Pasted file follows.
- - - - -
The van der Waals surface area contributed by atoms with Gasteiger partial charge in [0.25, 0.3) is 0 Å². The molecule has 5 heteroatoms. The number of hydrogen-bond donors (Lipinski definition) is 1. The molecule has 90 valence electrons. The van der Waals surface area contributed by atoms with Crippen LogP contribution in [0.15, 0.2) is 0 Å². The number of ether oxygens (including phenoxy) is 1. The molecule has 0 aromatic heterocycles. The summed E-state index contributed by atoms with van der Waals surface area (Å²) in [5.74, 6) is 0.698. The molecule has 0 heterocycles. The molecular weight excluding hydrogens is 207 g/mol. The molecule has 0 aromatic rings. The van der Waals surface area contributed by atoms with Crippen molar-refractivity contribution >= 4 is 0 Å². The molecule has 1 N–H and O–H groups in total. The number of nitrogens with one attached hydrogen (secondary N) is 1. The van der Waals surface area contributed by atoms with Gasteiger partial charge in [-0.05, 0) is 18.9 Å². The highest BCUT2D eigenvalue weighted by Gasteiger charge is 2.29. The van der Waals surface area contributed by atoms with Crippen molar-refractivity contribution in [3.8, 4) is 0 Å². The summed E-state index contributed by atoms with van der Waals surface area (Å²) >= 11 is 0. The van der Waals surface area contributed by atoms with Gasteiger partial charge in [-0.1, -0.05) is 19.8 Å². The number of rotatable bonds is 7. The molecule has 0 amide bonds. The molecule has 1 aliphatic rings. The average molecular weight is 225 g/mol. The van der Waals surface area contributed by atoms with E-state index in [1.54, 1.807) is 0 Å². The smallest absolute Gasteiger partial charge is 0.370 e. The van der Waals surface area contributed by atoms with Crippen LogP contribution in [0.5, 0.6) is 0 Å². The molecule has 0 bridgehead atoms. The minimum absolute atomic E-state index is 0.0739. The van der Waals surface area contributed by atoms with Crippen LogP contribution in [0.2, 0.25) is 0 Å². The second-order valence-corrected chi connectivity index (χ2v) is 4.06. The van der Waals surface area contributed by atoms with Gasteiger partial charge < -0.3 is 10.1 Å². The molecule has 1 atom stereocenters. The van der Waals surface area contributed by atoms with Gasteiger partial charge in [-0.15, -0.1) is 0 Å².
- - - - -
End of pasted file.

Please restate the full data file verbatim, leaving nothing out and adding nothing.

The van der Waals surface area contributed by atoms with Gasteiger partial charge in [0.25, 0.3) is 0 Å². The molecule has 5 heteroatoms. The number of hydrogen-bond donors (Lipinski definition) is 1. The molecule has 90 valence electrons. The van der Waals surface area contributed by atoms with Crippen LogP contribution in [0.15, 0.2) is 0 Å². The number of ether oxygens (including phenoxy) is 1. The molecule has 0 aromatic heterocycles. The summed E-state index contributed by atoms with van der Waals surface area (Å²) in [5.74, 6) is 0.698. The molecule has 0 heterocycles. The molecular weight excluding hydrogens is 207 g/mol. The molecule has 0 aromatic rings. The van der Waals surface area contributed by atoms with Crippen molar-refractivity contribution >= 4 is 0 Å². The molecule has 1 N–H and O–H groups in total. The number of nitrogens with one attached hydrogen (secondary N) is 1. The van der Waals surface area contributed by atoms with Gasteiger partial charge in [-0.05, 0) is 18.9 Å². The highest BCUT2D eigenvalue weighted by Gasteiger charge is 2.29. The van der Waals surface area contributed by atoms with Crippen molar-refractivity contribution in [3.8, 4) is 0 Å². The summed E-state index contributed by atoms with van der Waals surface area (Å²) >= 11 is 0. The van der Waals surface area contributed by atoms with Gasteiger partial charge in [-0.1, -0.05) is 19.8 Å². The number of rotatable bonds is 7. The molecule has 0 amide bonds. The molecule has 1 aliphatic rings. The average molecular weight is 225 g/mol. The van der Waals surface area contributed by atoms with E-state index in [1.54, 1.807) is 0 Å². The smallest absolute Gasteiger partial charge is 0.370 e. The van der Waals surface area contributed by atoms with Crippen LogP contribution in [0.5, 0.6) is 0 Å². The molecule has 0 bridgehead atoms. The minimum absolute atomic E-state index is 0.0739. The van der Waals surface area contributed by atoms with Crippen LogP contribution in [0.2, 0.25) is 0 Å². The second-order valence-corrected chi connectivity index (χ2v) is 4.06. The van der Waals surface area contributed by atoms with Gasteiger partial charge < -0.3 is 10.1 Å². The molecule has 1 atom stereocenters. The van der Waals surface area contributed by atoms with Gasteiger partial charge in [-0.15, -0.1) is 0 Å².